+              <source>06 66 6f 6f</source>
+            </li>
           </ul>
 
 	</section>
@@ -409,122 +409,113 @@
               count zero indicates the end of the array.  Each item is
               encoded per the array's item schema.</p>
 
-	    <p>If a block's count is negative, then the count is
-	      followed immediately by a <code>long</code>
-	      block <em>size</em>, indicating the number of bytes in the
-	      block.  The actual count in this case is the absolute value
-	      of the count written.</p>
-
-	    <p>For example, the array schema</p>
-	    <source>{"type": "array", "items": "long"}</source>
-	    <p>an array containing the items 3 and 27 could be encoded
-	      as the long value 2 (encoded as hex 04) followed by long
-	      values 3 and 27 (encoded as hex <code>06 36</code>)
-	      terminated by zero:</p>
-	    <source>04 06 36 00</source>
-
-	    <p>The blocked representation permits one to read and write
-	      arrays larger than can be buffered in memory, since one can
-	      start writing items without knowing the full length of the
-	      array.  The optional block sizes permit fast skipping
-	      through data, e.g., when projecting a record to a subset of
-	      its fields.</p>
+            <p>If a block's count is negative, its absolute value is used,
+              and the count is followed immediately by a <code>long</code>
+              block <em>size</em> indicating the number of bytes in the
+              block.  This block size permits fast skipping through data,
+              e.g., when projecting a record to a subset of its fields.</p>
+
+            <p>For example, the array schema</p>
+            <source>{"type": "array", "items": "long"}</source>
+            <p>an array containing the items 3 and 27 could be encoded
+              as the long value 2 (encoded as hex 04) followed by long
+              values 3 and 27 (encoded as hex <code>06 36</code>)
+              terminated by zero:</p>
+            <source>04 06 36 00</source>
+
+            <p>The blocked representation permits one to read and write
+              arrays larger than can be buffered in memory, since one can
+              start writing items without knowing the full length of the
+              array.</p>
 
-	  </section>
+          </section>
 
-          <section>
+	  <section>
             <title>Maps</title>
             <p>Maps are encoded as a series of <em>blocks</em>.  Each
               block consists of a <code>long</code> <em>count</em>
               value, followed by that many key/value pairs.  A block
               with count zero indicates the end of the map.  Each item
               is encoded per the map's value schema.</p>
-
-	    <p>If a block's count is negative, then the count is
-	      followed immediately by a <code>long</code>
-	      block <em>size</em>, indicating the number of bytes in the
-	      block.  The actual count in this case is the absolute value
-	      of the count written.</p>
-
-	    <p>The blocked representation permits one to read and write
-	      maps larger than can be buffered in memory, since one can
-	      start writing items without knowing the full length of the
-	      map.  The optional block sizes permit fast skipping through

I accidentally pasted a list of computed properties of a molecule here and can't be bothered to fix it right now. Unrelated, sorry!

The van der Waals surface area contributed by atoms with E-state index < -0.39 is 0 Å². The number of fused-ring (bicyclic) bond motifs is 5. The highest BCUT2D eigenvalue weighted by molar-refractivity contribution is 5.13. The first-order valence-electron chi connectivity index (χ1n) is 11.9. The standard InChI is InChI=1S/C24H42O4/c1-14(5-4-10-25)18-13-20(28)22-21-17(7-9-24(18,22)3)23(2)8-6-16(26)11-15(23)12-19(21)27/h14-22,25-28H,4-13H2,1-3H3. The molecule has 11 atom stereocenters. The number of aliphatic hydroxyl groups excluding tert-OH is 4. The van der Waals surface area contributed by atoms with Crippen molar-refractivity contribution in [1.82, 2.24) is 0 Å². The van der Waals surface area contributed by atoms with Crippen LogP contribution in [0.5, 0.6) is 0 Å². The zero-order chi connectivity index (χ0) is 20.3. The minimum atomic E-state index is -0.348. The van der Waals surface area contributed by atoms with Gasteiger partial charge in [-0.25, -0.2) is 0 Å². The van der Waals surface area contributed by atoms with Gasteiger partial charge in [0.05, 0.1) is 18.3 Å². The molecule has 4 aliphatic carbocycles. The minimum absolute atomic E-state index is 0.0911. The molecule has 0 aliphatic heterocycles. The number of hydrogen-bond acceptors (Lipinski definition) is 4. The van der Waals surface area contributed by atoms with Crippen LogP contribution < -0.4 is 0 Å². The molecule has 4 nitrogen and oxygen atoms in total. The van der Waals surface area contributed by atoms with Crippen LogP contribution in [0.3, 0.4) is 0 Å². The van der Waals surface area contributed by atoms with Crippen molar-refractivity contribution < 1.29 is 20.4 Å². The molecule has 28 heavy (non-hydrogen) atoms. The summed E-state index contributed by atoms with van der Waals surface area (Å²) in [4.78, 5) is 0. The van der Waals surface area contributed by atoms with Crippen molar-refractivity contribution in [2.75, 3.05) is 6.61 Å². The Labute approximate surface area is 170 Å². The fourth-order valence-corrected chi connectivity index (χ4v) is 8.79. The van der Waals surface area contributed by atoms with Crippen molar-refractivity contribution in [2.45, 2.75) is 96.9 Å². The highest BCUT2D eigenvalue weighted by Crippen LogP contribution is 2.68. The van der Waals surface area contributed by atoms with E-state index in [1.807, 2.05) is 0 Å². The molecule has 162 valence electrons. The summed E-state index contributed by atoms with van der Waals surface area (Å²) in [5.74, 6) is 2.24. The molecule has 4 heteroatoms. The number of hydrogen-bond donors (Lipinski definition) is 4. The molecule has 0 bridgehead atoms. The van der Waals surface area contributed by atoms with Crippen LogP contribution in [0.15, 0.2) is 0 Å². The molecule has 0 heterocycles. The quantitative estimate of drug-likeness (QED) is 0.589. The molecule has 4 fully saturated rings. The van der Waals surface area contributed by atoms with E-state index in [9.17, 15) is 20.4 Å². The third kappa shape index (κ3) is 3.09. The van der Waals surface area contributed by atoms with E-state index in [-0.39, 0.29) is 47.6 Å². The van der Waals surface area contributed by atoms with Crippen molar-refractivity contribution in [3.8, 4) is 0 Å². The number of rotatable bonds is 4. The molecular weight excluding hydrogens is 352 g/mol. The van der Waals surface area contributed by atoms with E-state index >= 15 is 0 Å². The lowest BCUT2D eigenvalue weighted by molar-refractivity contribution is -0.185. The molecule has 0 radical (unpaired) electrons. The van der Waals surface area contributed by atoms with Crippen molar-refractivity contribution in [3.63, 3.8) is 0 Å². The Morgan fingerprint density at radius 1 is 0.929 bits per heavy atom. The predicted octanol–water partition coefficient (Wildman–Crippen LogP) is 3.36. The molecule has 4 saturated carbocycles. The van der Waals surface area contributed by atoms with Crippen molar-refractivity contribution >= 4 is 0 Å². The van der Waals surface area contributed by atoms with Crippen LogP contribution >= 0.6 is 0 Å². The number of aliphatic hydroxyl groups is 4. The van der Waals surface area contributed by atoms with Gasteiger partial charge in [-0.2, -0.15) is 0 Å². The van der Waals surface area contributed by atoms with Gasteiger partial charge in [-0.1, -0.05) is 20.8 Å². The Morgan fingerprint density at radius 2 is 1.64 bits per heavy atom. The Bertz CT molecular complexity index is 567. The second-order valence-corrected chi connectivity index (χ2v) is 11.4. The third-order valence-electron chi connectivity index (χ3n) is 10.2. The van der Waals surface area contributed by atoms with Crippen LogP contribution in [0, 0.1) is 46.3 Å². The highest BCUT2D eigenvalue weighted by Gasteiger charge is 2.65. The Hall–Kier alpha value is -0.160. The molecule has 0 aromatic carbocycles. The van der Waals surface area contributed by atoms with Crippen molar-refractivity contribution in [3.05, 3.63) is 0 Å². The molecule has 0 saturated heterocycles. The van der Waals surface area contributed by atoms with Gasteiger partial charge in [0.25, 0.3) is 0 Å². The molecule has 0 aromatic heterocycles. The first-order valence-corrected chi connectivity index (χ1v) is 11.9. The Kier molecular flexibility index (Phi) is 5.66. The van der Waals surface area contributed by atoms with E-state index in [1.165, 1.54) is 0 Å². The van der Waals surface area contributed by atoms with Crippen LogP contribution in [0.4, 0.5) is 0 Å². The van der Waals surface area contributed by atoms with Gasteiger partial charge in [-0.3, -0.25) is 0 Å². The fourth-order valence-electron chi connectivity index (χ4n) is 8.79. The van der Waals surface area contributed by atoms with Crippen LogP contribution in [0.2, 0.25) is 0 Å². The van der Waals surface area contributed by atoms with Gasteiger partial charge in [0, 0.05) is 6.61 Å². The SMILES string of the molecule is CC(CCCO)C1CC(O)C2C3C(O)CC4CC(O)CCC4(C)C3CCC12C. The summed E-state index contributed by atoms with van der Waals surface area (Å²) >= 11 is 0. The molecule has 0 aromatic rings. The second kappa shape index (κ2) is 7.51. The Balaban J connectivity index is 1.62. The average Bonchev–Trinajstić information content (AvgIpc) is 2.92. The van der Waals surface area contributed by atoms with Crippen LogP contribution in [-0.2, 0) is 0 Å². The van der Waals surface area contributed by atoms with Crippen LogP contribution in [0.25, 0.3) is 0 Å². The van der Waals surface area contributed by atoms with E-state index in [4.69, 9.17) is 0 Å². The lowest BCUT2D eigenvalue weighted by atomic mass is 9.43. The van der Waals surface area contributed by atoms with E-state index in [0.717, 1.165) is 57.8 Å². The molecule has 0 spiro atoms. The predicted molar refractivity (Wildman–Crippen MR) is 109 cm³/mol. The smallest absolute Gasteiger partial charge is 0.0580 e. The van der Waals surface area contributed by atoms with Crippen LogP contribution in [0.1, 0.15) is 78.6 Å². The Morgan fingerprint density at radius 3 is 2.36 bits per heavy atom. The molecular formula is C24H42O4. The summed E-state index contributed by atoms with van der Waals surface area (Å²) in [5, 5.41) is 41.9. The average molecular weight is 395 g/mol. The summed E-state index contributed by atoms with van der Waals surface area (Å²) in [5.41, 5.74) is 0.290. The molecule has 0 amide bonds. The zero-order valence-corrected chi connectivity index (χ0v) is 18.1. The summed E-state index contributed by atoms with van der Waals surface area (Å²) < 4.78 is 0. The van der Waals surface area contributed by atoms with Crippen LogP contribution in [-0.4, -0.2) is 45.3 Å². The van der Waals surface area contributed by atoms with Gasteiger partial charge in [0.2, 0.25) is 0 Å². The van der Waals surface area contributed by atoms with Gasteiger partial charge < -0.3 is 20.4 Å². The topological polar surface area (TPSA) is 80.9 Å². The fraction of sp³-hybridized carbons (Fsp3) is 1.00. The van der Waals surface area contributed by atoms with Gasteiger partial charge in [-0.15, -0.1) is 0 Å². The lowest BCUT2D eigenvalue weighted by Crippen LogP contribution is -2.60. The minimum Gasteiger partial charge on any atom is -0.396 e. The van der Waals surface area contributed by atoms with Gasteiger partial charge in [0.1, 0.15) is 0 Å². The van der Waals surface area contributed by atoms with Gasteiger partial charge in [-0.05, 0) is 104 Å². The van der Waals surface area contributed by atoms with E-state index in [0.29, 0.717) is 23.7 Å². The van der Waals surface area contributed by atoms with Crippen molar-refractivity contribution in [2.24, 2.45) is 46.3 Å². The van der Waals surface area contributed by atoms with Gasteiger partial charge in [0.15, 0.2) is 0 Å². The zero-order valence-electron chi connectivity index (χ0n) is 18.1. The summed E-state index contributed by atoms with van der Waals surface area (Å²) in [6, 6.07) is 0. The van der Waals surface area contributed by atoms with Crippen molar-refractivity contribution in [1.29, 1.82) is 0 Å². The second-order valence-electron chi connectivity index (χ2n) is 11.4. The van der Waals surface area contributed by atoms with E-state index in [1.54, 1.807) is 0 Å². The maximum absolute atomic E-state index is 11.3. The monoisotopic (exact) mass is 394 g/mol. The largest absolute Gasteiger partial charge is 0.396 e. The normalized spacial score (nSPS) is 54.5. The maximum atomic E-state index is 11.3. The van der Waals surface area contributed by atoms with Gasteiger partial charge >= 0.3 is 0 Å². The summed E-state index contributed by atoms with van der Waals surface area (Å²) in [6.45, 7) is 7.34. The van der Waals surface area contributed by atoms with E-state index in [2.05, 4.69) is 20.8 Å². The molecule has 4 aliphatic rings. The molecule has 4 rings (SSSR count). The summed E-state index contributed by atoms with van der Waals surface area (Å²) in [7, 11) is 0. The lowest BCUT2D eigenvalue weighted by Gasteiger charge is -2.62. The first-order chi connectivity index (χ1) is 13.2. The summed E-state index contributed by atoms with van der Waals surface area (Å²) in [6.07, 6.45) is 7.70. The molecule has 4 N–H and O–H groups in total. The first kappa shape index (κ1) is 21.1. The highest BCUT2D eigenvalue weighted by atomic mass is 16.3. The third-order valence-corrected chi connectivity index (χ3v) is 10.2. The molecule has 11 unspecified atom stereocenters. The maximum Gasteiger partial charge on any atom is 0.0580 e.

-	      data, e.g., when projecting a record to a subset of its
-	      fields.</p>
-
-	    <p><em>NOTE: Blocking has not yet been fully implemented and
-		may change.  Arbitrarily large objects must be easily
-		writable and readable but until we have proven this with an
-		implementation and tests this part of the specification
-		should be considered draft.</em></p>
+	    
+            <p>If a block's count is negative, its absolute value is used,
+              and the count is followed immediately by a <code>long</code>
+              block <em>size</em> indicating the number of bytes in the
+              block.  This block size permits fast skipping through data,
+              e.g., when projecting a record to a subset of its fields.</p>
+	    
+            <p>The blocked representation permits one to read and write
+              maps larger than can be buffered in memory, since one can
+              start writing items without knowing the full length of the
+              map.</p>
+	
 	  </section>
 
           <section>
             <title>Unions</title>
-	    <p>A union is encoded by first writing a <code>long</code>
-	      value indicating the zero-based position within the
-	      union of the schema of its value.  The value is then
-	      encoded per the indicated schema within the union.</p>
-	    <p>For example, the union
-	      schema <code>["string","null"]</code> would encode:</p>
+            <p>A union is encoded by first writing a <code>long</code>
+              value indicating the zero-based position within the
+              union of the schema of its value.  The value is then
+              encoded per the indicated schema within the union.</p>
+            <p>For example, the union
+              schema <code>["string","null"]</code> would encode:</p>
             <ul>
               <li><code>null</code> as the integer 1 (the index of
-		"null" in the union, encoded as
-		hex <code>02</code>): <source>02</source></li>
+                "null" in the union, encoded as
+                hex <code>02</code>): <source>02</source></li>
               <li>the string <code>"a"</code> as zero (the index of
-		"string" in the union), followed by the serialized string:
-		<source>00 02 61</source></li>
+                "string" in the union), followed by the serialized string:
+                <source>00 02 61</source></li>
             </ul>
           </section>